Dadian turned pro in 1964, joined the PGA Tour and won a car for making a hole-in-one at the Buick Open. In what turned out to be a brief career, he got paired with some of the game’s greats, including Nicklaus. In his first round with the Golden Bear, a nervous Dadian developed a case of the shanks.
“I must have shanked the ball four times,” he says. “Nicklaus comes over to me and puts his arm around me. He says, ‘Hey, Arch, I know you’re nervous, but you see all these people following us? If any of them were better than you are, they’d be playing and you’d be a spectator.’”
Whether Dadian would have had a successful career is a matter of conjecture. It ended when he hit that rock in the fairway in Wilmington, North Carolina. By the time he got to the green, his hand had swelled to twice its normal size and he was forced to withdraw.
The broken bone eventually required surgery and Dadian applied for amateur reinstatement. In the first State Amateur he entered after regaining amateur status, he lost to a young Andy North in the finals in 1969. The championship switched to stroke play in 1971 and Dadian won his second title in ’74.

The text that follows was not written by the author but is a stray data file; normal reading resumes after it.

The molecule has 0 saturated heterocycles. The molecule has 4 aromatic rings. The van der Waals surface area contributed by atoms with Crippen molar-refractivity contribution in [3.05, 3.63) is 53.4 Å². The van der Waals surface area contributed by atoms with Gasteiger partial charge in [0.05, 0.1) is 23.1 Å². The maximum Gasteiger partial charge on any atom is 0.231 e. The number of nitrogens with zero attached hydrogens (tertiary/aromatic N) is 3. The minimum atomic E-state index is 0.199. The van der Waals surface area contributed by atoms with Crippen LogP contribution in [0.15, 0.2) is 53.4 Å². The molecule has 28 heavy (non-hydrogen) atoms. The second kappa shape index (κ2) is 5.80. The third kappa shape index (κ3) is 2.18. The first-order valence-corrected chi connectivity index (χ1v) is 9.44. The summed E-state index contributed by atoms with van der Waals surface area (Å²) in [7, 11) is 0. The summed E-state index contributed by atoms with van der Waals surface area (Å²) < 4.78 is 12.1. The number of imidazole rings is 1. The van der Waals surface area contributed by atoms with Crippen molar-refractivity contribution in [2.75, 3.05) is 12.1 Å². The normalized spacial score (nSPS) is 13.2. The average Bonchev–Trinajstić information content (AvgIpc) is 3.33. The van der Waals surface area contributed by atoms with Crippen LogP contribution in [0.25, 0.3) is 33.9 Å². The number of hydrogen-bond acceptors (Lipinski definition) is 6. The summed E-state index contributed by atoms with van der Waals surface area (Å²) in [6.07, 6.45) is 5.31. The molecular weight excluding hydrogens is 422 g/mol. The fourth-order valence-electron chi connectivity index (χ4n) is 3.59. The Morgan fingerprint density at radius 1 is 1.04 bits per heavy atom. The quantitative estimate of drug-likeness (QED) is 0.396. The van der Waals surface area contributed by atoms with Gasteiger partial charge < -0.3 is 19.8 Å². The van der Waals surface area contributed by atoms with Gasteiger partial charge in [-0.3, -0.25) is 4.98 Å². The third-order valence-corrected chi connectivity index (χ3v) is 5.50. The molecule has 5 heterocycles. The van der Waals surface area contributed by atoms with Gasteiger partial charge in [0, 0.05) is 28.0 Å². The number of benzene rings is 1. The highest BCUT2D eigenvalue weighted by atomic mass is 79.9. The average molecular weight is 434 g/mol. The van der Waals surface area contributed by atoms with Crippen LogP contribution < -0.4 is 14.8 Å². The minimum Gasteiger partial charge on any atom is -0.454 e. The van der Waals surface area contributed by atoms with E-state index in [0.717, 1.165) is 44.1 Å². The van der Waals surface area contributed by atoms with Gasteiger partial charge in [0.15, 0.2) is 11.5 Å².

How many more would he have won if he hadn’t turned pro, broken his hand and basically missed five years in his competitive prime?
“In my mind,” he says, “there’s no question I would have won it more times.”
He remained a dominant player until developing a case of the putting yips. It all started, he says, when he missed a short putt on the 36th hole of the championship match in the 1976 U.S. Amateur Public Links. He then lost on the first extra hole to Mudd.
“I thought about that putt all winter,” he says.
By the end of the next summer, every short putt, even a tap-in, was an adventure.
“Ask Dave Miley how I lost the (Milwaukee) District,” he says. “I was 2-up with three holes to go. I never had more than a 5-foot putt for birdie and I lost every hole. On the 17th hole, I double-hit a putt. Then I did it again on 18.